This workshop will provide an opportunity for therapists to learn and discuss issues that arise when working with people of the trans experience. The program will include a presentation by an experienced psychotherapist who works with people going through the transitioning process, a viewing of the Academy Award movie entitled, “A Fantastic Woman” followed by group reactions and a discussion of psychoanalytic concepts as it pertains to our work with patients/clients.

A Colorful Story of Resilience After Leaving a Dark Environment

April 7, 2019

Lorna Goldberg, L.C.S.W., Psy.A. 

On April 7th, for those of us who were privileged to be there, we experienced another sort of renewal. IPS, along with the International Cultic Studies Association and the New Jersey Society of Clinical Social Workers, hosted a panel discussion of a spellbinding book about an abusive cult entitled Whispering in the Daylight. We heard from author Debby Schriver as well as from three young women who had grown up in the Tony Alamo Christian Ministries. They brought this book to life by telling their stories. We felt heartened from hearing about the courage and resilience of these three women after leaving an abusive environment.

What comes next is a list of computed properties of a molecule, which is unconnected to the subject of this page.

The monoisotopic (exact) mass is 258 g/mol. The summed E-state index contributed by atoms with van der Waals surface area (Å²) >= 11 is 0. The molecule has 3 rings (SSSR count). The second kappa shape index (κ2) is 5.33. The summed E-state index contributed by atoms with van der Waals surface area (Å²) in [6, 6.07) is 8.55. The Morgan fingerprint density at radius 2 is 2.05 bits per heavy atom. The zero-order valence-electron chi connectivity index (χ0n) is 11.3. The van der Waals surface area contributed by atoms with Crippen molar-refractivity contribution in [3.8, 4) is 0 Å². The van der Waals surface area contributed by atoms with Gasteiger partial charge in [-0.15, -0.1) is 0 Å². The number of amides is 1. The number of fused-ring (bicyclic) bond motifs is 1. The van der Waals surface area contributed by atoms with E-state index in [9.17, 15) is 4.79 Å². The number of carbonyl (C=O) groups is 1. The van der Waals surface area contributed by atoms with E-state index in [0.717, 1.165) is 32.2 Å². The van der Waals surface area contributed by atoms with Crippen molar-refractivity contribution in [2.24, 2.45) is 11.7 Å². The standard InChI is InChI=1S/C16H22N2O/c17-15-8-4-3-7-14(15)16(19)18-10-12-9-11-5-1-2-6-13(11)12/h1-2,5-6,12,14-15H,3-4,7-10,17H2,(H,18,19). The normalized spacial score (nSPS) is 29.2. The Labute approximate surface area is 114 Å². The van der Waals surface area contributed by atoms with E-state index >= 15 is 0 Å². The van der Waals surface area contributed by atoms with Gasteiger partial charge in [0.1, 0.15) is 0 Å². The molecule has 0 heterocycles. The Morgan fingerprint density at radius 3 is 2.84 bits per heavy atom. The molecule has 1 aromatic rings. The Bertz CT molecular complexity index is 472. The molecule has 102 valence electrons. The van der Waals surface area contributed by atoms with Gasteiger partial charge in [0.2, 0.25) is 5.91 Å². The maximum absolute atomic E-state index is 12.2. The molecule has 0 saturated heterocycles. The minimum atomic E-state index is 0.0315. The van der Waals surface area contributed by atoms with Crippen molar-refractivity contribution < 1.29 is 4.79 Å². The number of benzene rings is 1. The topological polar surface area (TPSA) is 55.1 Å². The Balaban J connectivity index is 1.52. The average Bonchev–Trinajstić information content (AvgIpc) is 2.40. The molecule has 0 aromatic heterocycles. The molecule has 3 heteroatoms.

January 13, 2019

Anat Joseph, LCSW, PsyA

Most of us have distinct bathroom and toilet habits, which we repeat and from which we rarely deviate. We consider these rituals absolutely private. Why do we avoid talking about them? Freud believed that the erotic and aggressive fantasies aroused by excretory functions during toilet training may be linked to fear, shame and humiliation. Furthermore, coping and suppressing these fantasies may be the cornerstones of many character traits. Who has not joked about someone’s organizational trait as anal? As psychotherapists, we see many patients who struggle with shame. This conversation will explore how the experiences and fantasies revolving around toilet habits have influenced the character structure of our patients.

November 18, 2018

By Margaret Debrot and Rosenna Pemberton